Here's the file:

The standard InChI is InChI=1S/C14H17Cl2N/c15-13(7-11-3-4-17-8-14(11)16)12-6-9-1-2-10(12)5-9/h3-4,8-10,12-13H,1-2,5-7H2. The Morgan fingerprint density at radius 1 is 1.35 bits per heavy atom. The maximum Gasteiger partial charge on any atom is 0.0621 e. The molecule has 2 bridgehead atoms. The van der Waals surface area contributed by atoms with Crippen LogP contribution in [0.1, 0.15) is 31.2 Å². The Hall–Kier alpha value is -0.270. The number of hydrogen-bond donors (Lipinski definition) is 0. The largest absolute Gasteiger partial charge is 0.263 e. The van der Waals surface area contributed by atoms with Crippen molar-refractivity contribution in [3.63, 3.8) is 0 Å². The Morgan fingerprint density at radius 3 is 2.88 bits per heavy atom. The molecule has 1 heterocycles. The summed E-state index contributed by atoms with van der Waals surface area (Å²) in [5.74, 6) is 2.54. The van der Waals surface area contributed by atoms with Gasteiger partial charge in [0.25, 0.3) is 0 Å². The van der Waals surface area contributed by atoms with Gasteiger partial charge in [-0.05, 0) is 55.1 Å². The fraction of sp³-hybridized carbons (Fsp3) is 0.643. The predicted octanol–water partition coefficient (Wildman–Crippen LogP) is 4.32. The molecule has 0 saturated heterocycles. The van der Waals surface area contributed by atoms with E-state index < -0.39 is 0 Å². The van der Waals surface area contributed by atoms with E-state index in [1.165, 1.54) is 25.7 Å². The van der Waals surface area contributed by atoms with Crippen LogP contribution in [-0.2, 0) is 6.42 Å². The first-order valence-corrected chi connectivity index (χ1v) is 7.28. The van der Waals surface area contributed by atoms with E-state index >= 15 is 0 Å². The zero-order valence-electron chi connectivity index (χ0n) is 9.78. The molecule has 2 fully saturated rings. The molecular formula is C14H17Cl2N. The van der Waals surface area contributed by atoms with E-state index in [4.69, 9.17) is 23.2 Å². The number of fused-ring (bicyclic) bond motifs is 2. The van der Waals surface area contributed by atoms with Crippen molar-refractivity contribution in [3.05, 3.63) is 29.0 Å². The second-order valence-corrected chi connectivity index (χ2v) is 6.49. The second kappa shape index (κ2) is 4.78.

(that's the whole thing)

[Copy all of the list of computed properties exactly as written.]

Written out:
The standard InChI is InChI=1S/C14H17Cl2N/c15-13(7-11-3-4-17-8-14(11)16)12-6-9-1-2-10(12)5-9/h3-4,8-10,12-13H,1-2,5-7H2. The Morgan fingerprint density at radius 1 is 1.35 bits per heavy atom. The maximum Gasteiger partial charge on any atom is 0.0621 e. The molecule has 2 bridgehead atoms. The van der Waals surface area contributed by atoms with Crippen LogP contribution in [0.1, 0.15) is 31.2 Å². The Hall–Kier alpha value is -0.270. The number of hydrogen-bond donors (Lipinski definition) is 0. The largest absolute Gasteiger partial charge is 0.263 e. The van der Waals surface area contributed by atoms with Crippen molar-refractivity contribution in [3.63, 3.8) is 0 Å². The Morgan fingerprint density at radius 3 is 2.88 bits per heavy atom. The molecule has 1 heterocycles. The summed E-state index contributed by atoms with van der Waals surface area (Å²) in [5.74, 6) is 2.54. The van der Waals surface area contributed by atoms with Gasteiger partial charge in [0.25, 0.3) is 0 Å². The van der Waals surface area contributed by atoms with Gasteiger partial charge in [-0.05, 0) is 55.1 Å². The fraction of sp³-hybridized carbons (Fsp3) is 0.643. The predicted octanol–water partition coefficient (Wildman–Crippen LogP) is 4.32. The molecule has 0 saturated heterocycles. The van der Waals surface area contributed by atoms with E-state index < -0.39 is 0 Å². The van der Waals surface area contributed by atoms with E-state index in [1.165, 1.54) is 25.7 Å². The van der Waals surface area contributed by atoms with Crippen LogP contribution in [-0.2, 0) is 6.42 Å². The first-order valence-corrected chi connectivity index (χ1v) is 7.28. The van der Waals surface area contributed by atoms with E-state index >= 15 is 0 Å². The zero-order valence-electron chi connectivity index (χ0n) is 9.78. The molecule has 2 fully saturated rings. The molecular formula is C14H17Cl2N. The van der Waals surface area contributed by atoms with E-state index in [4.69, 9.17) is 23.2 Å². The number of fused-ring (bicyclic) bond motifs is 2. The van der Waals surface area contributed by atoms with Crippen molar-refractivity contribution in [3.05, 3.63) is 29.0 Å². The second-order valence-corrected chi connectivity index (χ2v) is 6.49. The second kappa shape index (κ2) is 4.78.